The protein sample was the same as the sample used for the AChE assay. Proteins were separated by 10–15% sodium-dodecyl-sulfate–polyacrylamide gels (SDS-PAGE) and transferred onto polyvinylidene fluoride membranes. Membranes were blocked using blocking buffer (5% non-fat dry milk in phosphate buffered saline containing 0.05% Tween 20, PBST) for an hour at room temperature. The membranes were then incubated with primary antibodies overnight at 4 °C. Then, the corresponding secondary antibodies were applied for 1 h at room temperature. Protein was detected with enhanced chemiluminescence solution (GE Healthcare Life Sciences, Uppsala, Sweden) and LAS 4000 mini (GE Healthcare Life Sciences). The intensity of each band was measured using an analysis system (Multi Gauge version 3.0; Fujifilm, Tokyo, Japan). The list of primary antibodies included brain-derived nerotrophic factor (BDNF, 1:1000; Millipore, Temecula, CA), glutamate decarboxylase 65/67 (GAD, 1:1000; Millipore) and ß-actin (1:5000; Sigma).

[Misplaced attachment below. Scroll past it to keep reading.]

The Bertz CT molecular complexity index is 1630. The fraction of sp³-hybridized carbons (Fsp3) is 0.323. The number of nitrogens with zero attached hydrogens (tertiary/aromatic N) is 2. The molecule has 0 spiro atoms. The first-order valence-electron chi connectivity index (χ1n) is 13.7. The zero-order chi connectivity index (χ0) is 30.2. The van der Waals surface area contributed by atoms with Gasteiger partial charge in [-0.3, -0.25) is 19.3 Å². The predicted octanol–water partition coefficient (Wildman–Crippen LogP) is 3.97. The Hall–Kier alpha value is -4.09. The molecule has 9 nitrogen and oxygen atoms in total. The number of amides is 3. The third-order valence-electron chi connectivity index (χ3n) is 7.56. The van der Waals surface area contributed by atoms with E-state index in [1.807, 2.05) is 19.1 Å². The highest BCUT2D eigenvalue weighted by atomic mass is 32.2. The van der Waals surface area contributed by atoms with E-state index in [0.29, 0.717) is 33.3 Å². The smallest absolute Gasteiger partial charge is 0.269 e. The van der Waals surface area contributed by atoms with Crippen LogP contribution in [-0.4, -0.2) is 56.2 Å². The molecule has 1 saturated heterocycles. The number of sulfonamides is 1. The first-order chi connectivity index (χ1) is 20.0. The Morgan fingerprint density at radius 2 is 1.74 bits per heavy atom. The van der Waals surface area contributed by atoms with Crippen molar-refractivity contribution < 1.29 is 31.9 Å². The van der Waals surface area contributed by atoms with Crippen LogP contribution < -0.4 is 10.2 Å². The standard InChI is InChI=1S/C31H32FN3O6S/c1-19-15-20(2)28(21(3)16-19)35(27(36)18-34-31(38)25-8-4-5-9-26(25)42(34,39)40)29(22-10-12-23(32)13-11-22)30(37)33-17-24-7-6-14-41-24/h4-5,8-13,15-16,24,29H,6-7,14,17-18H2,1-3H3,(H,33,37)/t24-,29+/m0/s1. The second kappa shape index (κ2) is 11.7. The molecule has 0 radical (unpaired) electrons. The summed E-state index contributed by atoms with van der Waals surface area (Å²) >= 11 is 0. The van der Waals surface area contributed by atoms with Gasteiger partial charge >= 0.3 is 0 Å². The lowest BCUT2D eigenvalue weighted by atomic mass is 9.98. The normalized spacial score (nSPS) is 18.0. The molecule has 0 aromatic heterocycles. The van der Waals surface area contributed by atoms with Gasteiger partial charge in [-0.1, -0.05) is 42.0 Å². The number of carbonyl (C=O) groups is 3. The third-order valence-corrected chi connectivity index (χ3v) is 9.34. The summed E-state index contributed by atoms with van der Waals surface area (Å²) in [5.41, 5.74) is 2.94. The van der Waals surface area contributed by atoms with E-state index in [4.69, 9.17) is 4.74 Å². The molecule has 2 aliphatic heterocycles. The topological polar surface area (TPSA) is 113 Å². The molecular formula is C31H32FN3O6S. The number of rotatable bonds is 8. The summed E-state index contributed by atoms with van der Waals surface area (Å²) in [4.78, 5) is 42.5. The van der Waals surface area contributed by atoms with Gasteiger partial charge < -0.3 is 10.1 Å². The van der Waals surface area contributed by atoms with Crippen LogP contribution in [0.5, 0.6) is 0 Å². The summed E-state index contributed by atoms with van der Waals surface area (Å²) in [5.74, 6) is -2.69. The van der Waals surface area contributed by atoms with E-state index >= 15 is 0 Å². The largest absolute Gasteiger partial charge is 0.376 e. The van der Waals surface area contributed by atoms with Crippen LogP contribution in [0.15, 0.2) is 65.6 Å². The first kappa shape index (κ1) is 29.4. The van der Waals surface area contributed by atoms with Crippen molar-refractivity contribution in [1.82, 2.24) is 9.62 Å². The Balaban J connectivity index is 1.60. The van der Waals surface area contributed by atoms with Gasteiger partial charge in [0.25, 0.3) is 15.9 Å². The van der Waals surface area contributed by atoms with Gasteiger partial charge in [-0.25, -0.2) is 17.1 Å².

Three out of 8 rats from the normal group, 4 out of 8 rats from the lesion group, 4 out of 9 rats from the pre-stimulation group, 5 out of 9 rats from the training group, and 4 out of 7 rats from the probe group were anesthetized and perfused with normal saline and cold 4% paraformaldehyde. The brains were stored in 4% paraformaldehyde for 3 days at 4 °C and transferred to 30% sucrose for 3 days. Then the brain sections, which were sliced into 30-µm thickness, were stored in a cryoprotectant solution. (0.1 M phosphate buffer, pH 7.2, 30% sucrose, 1% polyvinylpyrrolidone, and 30% ethylene glycol) at −20 °C. Anatomical landmarks from a stereotaxic atlas were used to localize the MS and hippocampus .